A Member of a South Carolina Limited Liability Company can transfer the right to receive “distributions” from the limited liability company. This transfer of a “Distributional Interest” does not entitle the transferee to become or exercise any of the rights of a Member. The transfer entitles the transferee to receive, to the extent transferred, only the distributions to which the transferor would be entitled.
Judgment creditors of a Member of a limited liability may “charge,” through a court proceeding the Distributional Interest of a Member until the Judgment is satisfied. A judgment creditor following the imposition of a charging order may also seek to have the lien imposed by the charging order foreclosed. The purchaser of the Distributional Interest at the foreclosure sale acquires the rights of a “transferee” of the “Distributional Interest.” As a “transferee” the purchaser of the “Distributional Interest” will have only the right to receive distributions with no right to vote, participate in the management of the Company or have any right to receive information on Company transactions or to inspect Company records. It is unclear whether a transferee will be subject to Company obligations such as Capital Calls.
The tax treatment of “Distributional Interests” is somewhat confusing as the holder of the “Distributional Interest” is not a Member and holds only limited rights as a “transferee”. Further, a creditor who has “charged” a debtor’s membership interest is not interested in paying taxes on distributions which are to her simply the payment of money owed (a nontaxable event).
From the Company’s point of view a Member who has transferred a “Distributional Interest” by way of a gift or as a mechanism utilized to pay a debt through a charging order or otherwise remains a Member and as such should receive a K-1.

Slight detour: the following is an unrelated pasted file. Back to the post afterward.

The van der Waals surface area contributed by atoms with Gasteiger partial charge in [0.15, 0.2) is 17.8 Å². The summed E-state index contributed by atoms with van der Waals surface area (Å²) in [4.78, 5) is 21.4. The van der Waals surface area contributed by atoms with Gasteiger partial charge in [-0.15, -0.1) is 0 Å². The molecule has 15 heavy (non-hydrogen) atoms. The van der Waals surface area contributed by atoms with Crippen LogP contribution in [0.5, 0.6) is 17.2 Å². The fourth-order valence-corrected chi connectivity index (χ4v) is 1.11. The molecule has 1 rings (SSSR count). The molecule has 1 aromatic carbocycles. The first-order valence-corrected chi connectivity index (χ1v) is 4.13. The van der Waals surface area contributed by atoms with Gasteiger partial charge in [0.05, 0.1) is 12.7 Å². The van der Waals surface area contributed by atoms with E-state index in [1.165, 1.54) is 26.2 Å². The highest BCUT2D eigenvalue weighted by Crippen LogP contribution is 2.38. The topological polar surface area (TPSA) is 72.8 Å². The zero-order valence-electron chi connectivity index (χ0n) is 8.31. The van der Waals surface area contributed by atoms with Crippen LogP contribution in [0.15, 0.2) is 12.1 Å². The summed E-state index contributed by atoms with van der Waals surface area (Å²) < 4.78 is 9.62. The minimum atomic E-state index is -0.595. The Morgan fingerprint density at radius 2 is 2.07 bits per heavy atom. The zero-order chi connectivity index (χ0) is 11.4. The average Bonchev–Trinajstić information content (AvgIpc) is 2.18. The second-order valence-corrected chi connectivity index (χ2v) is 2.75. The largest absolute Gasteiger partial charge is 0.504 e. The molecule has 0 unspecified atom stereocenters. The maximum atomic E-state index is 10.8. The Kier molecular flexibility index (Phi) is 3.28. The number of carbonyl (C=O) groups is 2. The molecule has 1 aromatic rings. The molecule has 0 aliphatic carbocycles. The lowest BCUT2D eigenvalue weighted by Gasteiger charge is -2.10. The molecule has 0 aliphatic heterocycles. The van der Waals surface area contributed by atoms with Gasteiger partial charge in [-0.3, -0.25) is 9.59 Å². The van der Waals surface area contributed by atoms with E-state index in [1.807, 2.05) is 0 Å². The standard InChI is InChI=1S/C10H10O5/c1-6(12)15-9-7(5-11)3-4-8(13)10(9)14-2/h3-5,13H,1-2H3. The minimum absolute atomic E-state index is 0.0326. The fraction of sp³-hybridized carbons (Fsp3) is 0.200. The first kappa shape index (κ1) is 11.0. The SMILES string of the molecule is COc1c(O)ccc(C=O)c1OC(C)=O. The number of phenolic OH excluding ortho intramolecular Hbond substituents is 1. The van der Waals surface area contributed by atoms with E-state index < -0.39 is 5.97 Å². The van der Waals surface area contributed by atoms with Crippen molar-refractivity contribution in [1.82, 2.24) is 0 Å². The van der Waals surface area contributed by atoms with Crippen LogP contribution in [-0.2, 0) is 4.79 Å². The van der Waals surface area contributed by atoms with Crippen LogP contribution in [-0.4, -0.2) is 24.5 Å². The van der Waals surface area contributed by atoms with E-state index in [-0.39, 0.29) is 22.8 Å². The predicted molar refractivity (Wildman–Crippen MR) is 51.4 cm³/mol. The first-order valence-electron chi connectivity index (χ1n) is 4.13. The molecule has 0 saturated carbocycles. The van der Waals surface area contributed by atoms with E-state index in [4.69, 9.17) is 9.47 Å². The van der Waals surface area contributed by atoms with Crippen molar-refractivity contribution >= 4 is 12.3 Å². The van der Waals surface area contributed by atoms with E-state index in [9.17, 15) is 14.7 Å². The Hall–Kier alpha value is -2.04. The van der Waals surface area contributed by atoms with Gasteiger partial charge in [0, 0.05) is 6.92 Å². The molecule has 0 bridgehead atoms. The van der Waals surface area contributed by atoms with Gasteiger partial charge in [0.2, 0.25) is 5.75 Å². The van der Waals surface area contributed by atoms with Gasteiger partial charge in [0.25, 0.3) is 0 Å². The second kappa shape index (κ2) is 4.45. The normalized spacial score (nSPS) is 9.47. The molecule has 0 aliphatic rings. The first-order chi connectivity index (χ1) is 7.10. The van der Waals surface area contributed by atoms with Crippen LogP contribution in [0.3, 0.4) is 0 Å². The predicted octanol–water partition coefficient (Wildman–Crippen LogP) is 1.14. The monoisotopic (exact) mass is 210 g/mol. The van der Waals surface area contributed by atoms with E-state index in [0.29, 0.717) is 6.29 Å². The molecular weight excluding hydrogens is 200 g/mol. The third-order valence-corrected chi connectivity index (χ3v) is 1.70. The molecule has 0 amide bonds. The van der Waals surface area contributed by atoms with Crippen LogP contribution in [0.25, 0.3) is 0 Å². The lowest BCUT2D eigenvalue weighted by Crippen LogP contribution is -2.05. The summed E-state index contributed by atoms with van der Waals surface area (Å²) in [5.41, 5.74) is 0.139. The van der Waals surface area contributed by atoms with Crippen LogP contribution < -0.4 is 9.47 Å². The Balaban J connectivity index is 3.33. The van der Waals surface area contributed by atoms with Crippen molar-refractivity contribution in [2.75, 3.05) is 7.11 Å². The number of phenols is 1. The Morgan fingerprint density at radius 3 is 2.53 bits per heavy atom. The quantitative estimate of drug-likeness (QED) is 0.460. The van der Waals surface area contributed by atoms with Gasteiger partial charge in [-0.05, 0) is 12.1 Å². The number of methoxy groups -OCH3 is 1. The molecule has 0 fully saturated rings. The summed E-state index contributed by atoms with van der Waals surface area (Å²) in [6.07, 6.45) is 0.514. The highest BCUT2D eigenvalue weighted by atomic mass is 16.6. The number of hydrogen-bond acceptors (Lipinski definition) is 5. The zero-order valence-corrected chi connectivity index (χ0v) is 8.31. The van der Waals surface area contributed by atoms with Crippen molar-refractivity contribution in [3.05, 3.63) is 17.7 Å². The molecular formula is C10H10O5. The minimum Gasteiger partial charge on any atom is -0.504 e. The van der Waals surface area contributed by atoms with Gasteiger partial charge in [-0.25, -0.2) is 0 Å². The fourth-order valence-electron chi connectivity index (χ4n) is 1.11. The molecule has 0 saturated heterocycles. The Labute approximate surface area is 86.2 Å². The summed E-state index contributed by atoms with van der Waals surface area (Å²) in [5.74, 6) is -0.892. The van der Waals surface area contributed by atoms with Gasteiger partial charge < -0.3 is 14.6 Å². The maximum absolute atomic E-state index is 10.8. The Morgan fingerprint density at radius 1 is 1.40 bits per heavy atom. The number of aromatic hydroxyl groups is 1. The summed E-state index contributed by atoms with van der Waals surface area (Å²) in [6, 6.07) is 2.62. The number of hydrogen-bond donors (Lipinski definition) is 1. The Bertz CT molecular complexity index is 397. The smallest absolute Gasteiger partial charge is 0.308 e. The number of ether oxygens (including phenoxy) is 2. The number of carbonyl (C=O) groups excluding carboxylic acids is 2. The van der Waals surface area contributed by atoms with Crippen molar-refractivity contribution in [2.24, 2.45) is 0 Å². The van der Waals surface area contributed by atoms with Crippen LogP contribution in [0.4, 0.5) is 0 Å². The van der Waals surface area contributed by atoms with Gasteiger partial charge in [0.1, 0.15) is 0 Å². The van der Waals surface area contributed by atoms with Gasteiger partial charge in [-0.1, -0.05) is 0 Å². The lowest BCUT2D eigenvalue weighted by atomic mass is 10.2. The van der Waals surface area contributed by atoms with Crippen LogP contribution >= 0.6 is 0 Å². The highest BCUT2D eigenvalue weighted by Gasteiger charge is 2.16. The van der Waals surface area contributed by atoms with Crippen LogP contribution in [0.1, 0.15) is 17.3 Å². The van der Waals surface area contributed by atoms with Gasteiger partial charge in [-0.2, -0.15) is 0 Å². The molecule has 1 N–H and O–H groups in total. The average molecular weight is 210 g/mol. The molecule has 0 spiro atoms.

When, however, a Judgment Creditor forecloses on a Member’s Membership following the imposition of a Charging Order the incidence of taxation changes. As stated in Rev. Rul. 77-137, 1977-1 C.B. 178 when an assignee of a membership interest irrevocably acquires the right to share in profits and losses of the Company and to receive distributions, including liquidating distributions the incidence of taxation will shift from the Member to the owner of the “Distributional Interest.”
This shift in the incidence of taxation will, as a practical matter, keep most creditors from foreclosing on a Membership Interest if the Company generates taxable income. (Because the Creditor acquires only a “Distributional Interest” with no right to vote or require the Company to make distributions the market for such interests is limited.)
In the case of a gift, if the donor assigns irrevocably to the donee the right to share in all profits and losses of the Company and the right to receive all distributions, including liquidating distributions the incidence of taxation should pass from the donor to the donee.